Use of magnetic resonance imaging for anatomical phenotyping of the R6/2 mouse model of Huntington's disease

Neurobiol Dis. 2009 Jan;33(1):12-9. doi: 10.1016/j.nbd.2008.09.017. Epub 2008 Oct 1.


Huntington's disease (HD) is a fatal, inherited neurodegenerative CAG disorder characterized by marked brain atrophy. We used magnetic resonance imaging (MRI) with manual volumetry for three dimensional (3D) morphological phenotyping of ex vivo brains of R6/2 mice, the most commonly used model of HD. High resolution 3D images were acquired for 18 week old wild-type (WT) and R6/2 mice. Although overall brain volumes were the same between genotypes, decreases in volumes were found in the cortex and striatum of R6/2 mice, with significant volume increases in the lateral ventricles and globus pallidus. There was no change in the volume of the amygdala, internal capsule or hippocampal formation. There was a significant increase in signal intensity in the globus pallidus, amygdala, cortex and striatum in R6/2 mice that may reflect neuronal atrophy. This study clearly shows the potential of MRI for morphological phenotyping of rodent models of HD and other neurological diseases. Having obtained proof-of-principle for the technique using ex vivo tissue, it is now our intention to carry out in vivo measurement of developing pathology in HD transgenic mice, and correlate this with behavioral deficits.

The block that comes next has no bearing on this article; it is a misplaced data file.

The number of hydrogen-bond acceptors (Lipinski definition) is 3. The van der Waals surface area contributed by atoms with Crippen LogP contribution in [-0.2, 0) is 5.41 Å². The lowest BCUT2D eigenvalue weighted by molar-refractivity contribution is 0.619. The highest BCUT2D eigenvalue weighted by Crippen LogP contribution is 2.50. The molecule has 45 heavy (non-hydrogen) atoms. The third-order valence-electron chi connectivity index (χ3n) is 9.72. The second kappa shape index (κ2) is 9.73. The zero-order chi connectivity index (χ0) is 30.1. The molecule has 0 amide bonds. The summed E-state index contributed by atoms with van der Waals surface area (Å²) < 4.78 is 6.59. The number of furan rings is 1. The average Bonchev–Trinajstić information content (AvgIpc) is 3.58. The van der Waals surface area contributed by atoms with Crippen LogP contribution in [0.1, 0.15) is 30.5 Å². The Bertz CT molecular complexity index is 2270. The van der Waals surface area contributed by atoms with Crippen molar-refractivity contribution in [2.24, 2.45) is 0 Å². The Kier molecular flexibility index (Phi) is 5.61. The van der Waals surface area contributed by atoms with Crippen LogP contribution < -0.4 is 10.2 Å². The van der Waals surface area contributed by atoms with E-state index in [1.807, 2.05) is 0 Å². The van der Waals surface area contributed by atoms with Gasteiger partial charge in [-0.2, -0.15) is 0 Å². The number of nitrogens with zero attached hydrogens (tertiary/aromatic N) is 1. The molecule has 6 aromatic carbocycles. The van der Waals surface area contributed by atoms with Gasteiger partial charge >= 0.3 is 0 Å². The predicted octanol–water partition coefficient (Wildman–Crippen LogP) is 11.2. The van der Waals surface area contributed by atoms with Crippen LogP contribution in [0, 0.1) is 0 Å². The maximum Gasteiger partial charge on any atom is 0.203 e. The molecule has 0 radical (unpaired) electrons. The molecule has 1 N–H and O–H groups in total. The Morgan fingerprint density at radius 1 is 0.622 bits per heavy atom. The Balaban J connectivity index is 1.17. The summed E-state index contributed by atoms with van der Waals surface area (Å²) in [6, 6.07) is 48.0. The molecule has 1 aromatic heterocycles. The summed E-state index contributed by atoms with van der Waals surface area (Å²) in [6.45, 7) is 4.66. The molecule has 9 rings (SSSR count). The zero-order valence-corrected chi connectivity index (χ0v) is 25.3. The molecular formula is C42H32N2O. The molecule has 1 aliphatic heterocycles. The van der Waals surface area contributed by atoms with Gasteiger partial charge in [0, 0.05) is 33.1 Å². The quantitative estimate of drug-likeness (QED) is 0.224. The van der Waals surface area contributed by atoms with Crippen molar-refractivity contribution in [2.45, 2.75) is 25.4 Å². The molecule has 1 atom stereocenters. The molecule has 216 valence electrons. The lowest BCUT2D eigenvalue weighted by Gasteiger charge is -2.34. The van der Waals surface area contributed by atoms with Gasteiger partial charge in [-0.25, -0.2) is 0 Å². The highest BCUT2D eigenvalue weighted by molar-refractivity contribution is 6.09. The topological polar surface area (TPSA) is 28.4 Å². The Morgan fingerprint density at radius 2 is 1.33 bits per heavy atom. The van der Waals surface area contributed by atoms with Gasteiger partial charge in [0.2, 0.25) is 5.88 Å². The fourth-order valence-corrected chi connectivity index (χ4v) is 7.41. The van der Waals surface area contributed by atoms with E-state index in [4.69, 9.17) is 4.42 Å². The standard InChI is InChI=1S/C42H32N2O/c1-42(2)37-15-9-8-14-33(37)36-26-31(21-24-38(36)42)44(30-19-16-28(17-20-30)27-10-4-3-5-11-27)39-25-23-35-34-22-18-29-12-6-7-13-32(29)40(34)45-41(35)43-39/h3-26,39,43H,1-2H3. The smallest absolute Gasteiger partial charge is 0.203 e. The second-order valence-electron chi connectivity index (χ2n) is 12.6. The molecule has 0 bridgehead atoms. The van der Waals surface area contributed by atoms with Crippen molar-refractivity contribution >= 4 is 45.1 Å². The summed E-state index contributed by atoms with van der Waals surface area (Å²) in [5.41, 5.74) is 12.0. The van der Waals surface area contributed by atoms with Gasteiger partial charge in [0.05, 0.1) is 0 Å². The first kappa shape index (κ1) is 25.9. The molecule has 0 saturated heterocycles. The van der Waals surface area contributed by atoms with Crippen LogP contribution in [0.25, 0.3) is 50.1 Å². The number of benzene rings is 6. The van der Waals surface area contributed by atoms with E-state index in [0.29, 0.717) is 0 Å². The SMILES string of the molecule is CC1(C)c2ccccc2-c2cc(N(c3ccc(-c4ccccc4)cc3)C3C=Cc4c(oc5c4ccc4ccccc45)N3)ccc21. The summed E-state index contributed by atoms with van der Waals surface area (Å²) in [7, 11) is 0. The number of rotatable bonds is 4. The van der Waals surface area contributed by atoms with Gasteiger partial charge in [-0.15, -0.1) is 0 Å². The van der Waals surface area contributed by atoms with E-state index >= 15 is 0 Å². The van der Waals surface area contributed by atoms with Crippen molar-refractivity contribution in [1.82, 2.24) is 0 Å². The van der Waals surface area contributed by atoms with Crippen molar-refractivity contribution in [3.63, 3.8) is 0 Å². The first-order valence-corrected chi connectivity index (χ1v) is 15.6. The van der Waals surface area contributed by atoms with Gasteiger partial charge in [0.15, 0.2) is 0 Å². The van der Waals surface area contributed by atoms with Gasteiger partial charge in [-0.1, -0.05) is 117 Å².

Publication types

  • Research Support, Non-U.S. Gov't

MeSH terms

  • Amygdala / pathology
  • Analysis of Variance
  • Animals
  • Body Weight
  • Brain / pathology*
  • Cerebral Cortex / pathology
  • Corpus Striatum / pathology
  • Disease Models, Animal*
  • Female
  • Hippocampus / pathology
  • Huntington Disease / pathology*
  • Internal Capsule / pathology
  • Lateral Ventricles / pathology
  • Magnetic Resonance Imaging
  • Male
  • Mice
  • Mice, Transgenic
  • Organ Size
  • Phenotype
  • Statistics, Nonparametric